I was privileged to organize and moderate a panel on hunger and food waste at Smart Cities Week 2016 – the Council's second-annual conference and exhibition in Washington, D.C. The session – What Bright Minds are Doing to Close the Hunger Gap and Reduce Food Waste in Cities Like Yours – featured four incredibly inspiring panelists with first-hand knowledge of how technology is addressing food insecurity in cities today. I wish more people could have heard their message.
—Liz Enbysk, Compassionate Cities editor
One woman from the audience stood at the microphone and suggested it was the best session of the day – and wondered why more city leaders weren't in attendance.
A good question in a country where 40% of the food is never eaten yet children go to bed hungry or malnourished.
A "moral tragedy" is how JoAnne Berkenkamp, a senior food policy advocate with the Natural Resources Defense Council (NRDC) put it during the discussion hosted by the Council's Compassionate Cities initiative. Berkenkamp believes the problem is fixable.
In fact, NRDC is currently working with the cities of Denver, Nashville and New York City on a $1 million Rockefeller Foundation-funded food waste study. The goal is to get a read on how much food that's being thrown out in those cities could be donated – and how much a dent that would make in each city's meals gap.
Most cities, Berkenkamp says, have no idea how much food is wasted in their homes and businesses. It does make you wonder why hunger and food waste aren't higher on the agenda at city halls.
Taking hunger off the map
Jody Tick knows how many are going hungry in the D.C. metro area. Tick is Senior Director of Food Resources, Information Technology, and Programs for the Capital Area Food Bank.
Her nonprofit uses a data-driven "heat map" to show where hunger is most pronounced in the communities they serve so they can prioritize food distribution. Working with partners, the map also helps avoid duplication of effort.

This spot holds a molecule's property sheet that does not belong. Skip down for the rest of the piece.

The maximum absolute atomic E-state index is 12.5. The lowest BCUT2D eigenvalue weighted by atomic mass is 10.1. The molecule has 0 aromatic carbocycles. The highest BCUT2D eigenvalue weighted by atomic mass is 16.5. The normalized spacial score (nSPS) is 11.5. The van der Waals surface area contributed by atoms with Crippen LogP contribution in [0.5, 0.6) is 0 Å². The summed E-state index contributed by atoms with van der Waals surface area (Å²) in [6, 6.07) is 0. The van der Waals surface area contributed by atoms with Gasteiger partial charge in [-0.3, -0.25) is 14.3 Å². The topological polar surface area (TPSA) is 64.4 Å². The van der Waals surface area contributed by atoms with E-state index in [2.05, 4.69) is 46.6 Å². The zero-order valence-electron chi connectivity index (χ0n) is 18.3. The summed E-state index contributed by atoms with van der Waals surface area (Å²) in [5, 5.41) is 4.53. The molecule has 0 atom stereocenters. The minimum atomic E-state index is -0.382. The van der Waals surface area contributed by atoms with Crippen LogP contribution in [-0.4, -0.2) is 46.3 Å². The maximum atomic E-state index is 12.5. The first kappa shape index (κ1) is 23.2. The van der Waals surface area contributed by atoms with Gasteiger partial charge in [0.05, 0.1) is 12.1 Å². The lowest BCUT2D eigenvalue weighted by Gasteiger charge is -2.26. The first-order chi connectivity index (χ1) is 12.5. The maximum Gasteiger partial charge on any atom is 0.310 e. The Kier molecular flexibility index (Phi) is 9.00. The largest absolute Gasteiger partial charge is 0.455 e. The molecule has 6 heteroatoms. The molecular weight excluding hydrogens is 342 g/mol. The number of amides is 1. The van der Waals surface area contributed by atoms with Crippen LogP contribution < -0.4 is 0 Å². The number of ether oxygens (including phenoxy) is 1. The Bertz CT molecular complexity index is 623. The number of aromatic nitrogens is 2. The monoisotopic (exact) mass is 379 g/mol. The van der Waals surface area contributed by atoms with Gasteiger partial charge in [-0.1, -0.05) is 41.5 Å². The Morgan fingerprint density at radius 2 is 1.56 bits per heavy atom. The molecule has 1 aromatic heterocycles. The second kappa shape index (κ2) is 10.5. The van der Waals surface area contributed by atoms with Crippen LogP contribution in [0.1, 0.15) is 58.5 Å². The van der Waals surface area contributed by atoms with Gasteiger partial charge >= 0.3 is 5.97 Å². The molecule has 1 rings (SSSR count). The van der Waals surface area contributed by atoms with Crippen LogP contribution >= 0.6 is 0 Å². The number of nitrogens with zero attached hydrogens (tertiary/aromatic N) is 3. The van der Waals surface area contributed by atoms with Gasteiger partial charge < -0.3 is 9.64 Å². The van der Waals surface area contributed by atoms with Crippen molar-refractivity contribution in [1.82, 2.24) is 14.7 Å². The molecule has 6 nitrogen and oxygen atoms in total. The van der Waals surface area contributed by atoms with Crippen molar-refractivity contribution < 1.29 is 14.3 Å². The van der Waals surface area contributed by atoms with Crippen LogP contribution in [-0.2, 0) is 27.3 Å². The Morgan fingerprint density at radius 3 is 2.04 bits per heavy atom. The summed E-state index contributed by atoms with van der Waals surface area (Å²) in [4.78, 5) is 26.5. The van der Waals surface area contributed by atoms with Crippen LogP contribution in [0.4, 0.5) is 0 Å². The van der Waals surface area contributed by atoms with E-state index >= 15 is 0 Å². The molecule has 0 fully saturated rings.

"We want to take hunger off the map," Tick says. The Washington Post has suggested the tech-based approach the Capital Area Food Bank is using could one day revolutionize the war on hunger.
According to Berkenkamp, reducing food losses by 30% would feed 50 million Americans. The Environmental Protection Agency wants to do better than that; it has set a goal of reducing food waste by 50% by 2030. Berkenkamp calls that goal ambitious.
Don't tell that to Hannah Dehradunwala, a very determined millennial whose nonprofit startup is out to create a cultural revolution which changes the way people view their extra food and spur a more conscious society.
Dehradunwala is Co-founder and Executive Director of Transfernation, a tech-based nonprofit that uses an Uber-like app and an army of volunteers to redistribute extra food from corporate events and cafeterias to homeless shelters and soup kitchens in New York City.
As Dehradunwala says, Transfernation provides a quick way for people to put "doing a good thing" into their day. It's a platform she says they hope to offer in more cities soon.
Give a man a fish
Ron Reynolds, meanwhile, believes his urban agriculture startup can change lives by promoting economic development and providing jobs and STEM training where it matters most.
Reynolds is Chairman and Co-Founder of Green Collar Foods (GCF), a scalable inner-city controlled environment agriculture (CEA) business that combines indoor aeroponic food production, world-class university partnerships with next-generation Microsoft Azure cloud technology. GCF's first urban ag hub launched in Detroit and its network has expanded to Bridgeport, Connecticut and partners with public and land-grant universities from Florida to England. Watch a video about Green Collar Foods.
Although the problem of food waste and re-distribution of food will continue to be improved by technology, Reynolds suggests we also need to create "pockets of food creation" within the same communities where this food is being re-distributed.
GCF wants to connect the movement of better, healthier eating and trace-ability within the food system and extend it to creating economic opportunities (i.e. ownership) for communities to financially participate. Reynolds cites the proverb: "Give a Man a Fish, and You Feed Him for a Day. Teach a Man To Fish, and You Feed Him for a Lifetime."
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